“My wife and I [recently] went to a bar and had a drink and dinner,” he explained. “The bar had a big selection. I had no trouble at all. I said ‘I want a Tanqueray martini on the rocks with a twist.’ If the bartender had said ‘We randomly reduced the number of selections, so we don’t have Tanqueray tonight. We have Bombay Sapphire,’ I would have been a little disappointed. If they had said ‘We only have Gordon’s gin tonight,’ I would have been really upset. And if they had said ‘All we have is Kahlua, and crème de menthe,’ I would have walked out. So it was very clear to me that more selection is good.”

Gilbert said that Mankiw’s answer was not surprising. Americans like choices; the more the better. We want to choose what we want, even if the options are so great that our decision becomes essentially random. But Gilbert said there is more to choice than simply matching selection with preferences, and that there are costs associated with decision making, particularly when the options are too great. To illustrate his point, Gilbert described a study by Princeton psychologist Eldar Shafir.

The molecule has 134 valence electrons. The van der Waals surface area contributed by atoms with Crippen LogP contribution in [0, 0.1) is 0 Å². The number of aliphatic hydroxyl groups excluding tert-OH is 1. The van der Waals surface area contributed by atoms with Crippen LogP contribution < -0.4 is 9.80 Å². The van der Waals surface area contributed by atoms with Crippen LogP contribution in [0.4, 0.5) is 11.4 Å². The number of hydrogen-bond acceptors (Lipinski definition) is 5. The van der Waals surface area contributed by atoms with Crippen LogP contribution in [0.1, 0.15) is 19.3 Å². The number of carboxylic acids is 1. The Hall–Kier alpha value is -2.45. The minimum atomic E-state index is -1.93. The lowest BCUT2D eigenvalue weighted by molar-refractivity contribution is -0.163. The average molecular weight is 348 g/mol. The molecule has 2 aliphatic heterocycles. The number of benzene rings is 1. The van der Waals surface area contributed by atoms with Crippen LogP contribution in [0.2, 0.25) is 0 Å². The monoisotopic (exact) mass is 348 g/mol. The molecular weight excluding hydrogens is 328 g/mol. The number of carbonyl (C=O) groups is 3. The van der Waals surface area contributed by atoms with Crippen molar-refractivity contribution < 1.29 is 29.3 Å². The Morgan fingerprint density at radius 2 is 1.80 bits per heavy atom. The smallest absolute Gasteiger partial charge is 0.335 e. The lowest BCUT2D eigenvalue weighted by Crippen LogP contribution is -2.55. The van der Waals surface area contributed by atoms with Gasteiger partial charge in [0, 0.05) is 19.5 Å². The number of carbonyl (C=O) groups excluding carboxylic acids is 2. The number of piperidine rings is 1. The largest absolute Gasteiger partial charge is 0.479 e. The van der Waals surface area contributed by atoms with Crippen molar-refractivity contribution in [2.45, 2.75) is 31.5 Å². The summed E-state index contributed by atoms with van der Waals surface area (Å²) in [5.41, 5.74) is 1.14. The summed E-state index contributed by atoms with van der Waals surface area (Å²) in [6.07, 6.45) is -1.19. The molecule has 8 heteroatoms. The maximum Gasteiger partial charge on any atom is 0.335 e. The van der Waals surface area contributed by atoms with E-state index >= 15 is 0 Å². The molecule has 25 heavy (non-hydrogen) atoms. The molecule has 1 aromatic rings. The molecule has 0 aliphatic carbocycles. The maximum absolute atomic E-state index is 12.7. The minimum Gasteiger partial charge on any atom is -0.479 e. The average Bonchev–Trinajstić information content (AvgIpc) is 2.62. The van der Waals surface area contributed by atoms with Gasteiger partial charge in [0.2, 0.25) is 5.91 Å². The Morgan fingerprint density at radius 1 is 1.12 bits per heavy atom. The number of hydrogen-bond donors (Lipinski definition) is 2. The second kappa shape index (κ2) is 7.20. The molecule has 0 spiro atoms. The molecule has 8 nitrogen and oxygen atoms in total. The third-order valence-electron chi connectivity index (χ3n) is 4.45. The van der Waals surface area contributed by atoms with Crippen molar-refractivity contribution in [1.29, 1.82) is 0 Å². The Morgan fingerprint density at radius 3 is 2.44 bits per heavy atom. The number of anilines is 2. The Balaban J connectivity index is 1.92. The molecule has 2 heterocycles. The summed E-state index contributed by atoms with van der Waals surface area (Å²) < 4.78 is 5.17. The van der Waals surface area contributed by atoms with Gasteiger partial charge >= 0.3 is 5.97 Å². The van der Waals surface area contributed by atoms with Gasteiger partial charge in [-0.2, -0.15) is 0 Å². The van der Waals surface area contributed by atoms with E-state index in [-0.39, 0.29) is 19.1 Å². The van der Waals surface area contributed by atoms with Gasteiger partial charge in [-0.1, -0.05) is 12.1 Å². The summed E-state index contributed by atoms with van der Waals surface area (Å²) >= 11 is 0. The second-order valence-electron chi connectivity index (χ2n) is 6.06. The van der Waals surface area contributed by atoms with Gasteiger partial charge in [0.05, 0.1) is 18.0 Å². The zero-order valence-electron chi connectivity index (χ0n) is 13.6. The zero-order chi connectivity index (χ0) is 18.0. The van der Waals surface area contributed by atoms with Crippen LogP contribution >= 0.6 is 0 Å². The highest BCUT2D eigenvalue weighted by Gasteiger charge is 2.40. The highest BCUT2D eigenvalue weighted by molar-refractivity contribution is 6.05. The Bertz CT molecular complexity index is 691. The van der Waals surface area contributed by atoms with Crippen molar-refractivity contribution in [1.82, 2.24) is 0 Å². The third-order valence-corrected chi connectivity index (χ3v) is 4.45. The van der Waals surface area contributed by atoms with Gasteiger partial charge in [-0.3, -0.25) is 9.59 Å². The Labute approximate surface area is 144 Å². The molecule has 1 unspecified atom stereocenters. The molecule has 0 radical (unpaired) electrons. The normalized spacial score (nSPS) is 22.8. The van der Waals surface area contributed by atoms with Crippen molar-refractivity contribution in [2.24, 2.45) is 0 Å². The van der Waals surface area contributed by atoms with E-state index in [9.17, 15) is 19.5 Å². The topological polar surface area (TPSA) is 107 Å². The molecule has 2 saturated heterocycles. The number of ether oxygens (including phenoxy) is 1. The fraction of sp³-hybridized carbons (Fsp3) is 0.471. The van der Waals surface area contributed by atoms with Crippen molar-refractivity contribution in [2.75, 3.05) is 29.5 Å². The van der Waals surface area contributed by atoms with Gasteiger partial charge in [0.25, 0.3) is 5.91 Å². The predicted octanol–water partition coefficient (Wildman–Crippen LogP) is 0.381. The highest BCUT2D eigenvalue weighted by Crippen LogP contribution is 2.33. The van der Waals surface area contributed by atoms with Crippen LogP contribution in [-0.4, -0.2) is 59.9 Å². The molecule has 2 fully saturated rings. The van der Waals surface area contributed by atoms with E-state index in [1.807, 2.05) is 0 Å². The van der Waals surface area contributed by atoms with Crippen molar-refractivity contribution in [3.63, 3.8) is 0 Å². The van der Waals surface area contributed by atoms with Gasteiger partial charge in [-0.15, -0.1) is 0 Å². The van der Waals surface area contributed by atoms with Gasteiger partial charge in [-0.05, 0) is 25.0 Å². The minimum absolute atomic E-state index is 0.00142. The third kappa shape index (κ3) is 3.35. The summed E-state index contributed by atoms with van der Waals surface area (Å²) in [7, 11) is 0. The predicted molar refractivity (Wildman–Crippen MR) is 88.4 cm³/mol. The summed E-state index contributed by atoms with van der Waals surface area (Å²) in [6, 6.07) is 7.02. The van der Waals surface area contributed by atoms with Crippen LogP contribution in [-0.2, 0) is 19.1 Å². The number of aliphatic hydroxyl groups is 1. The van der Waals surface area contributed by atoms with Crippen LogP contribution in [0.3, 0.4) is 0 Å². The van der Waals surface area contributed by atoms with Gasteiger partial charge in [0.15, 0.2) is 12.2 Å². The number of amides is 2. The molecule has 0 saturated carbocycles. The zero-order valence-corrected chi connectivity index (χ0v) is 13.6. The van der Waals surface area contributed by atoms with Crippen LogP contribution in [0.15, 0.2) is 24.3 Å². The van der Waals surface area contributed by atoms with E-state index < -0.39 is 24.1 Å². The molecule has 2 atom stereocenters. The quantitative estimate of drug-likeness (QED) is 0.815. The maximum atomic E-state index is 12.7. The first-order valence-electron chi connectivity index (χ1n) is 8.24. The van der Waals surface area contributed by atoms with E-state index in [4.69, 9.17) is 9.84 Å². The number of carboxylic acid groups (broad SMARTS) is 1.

Shafir presented doctors with a pink pill that was said to treat osteoarthritis. The physicians learned about the drug, and then were asked whether or not they would be likely to prescribe it. Most said that they would.

Shafir then went to another group of physicians, this time with a pink and blue pill. He told the group that both would treat osteoarthritis and that the drugs were similar in their effects, aside from their color. He asked this group of doctors whether they would prescribe the pink pill, the blue pill, or neither. Fewer doctors said that they would give patients a pill — either pink or blue — than the group that had been presented with only one pill.

“You should get at least the same number prescribing one of the pills,” said Gilbert. “Or even more, because some will only like blue pills. However, the actual number goes down. Why? Because the physicians say ‘Well, I could do nothing, or choose between one of these two similar pills and I really can’t decide between them, so I’ll do nothing, because nothing looks really different than the pill.”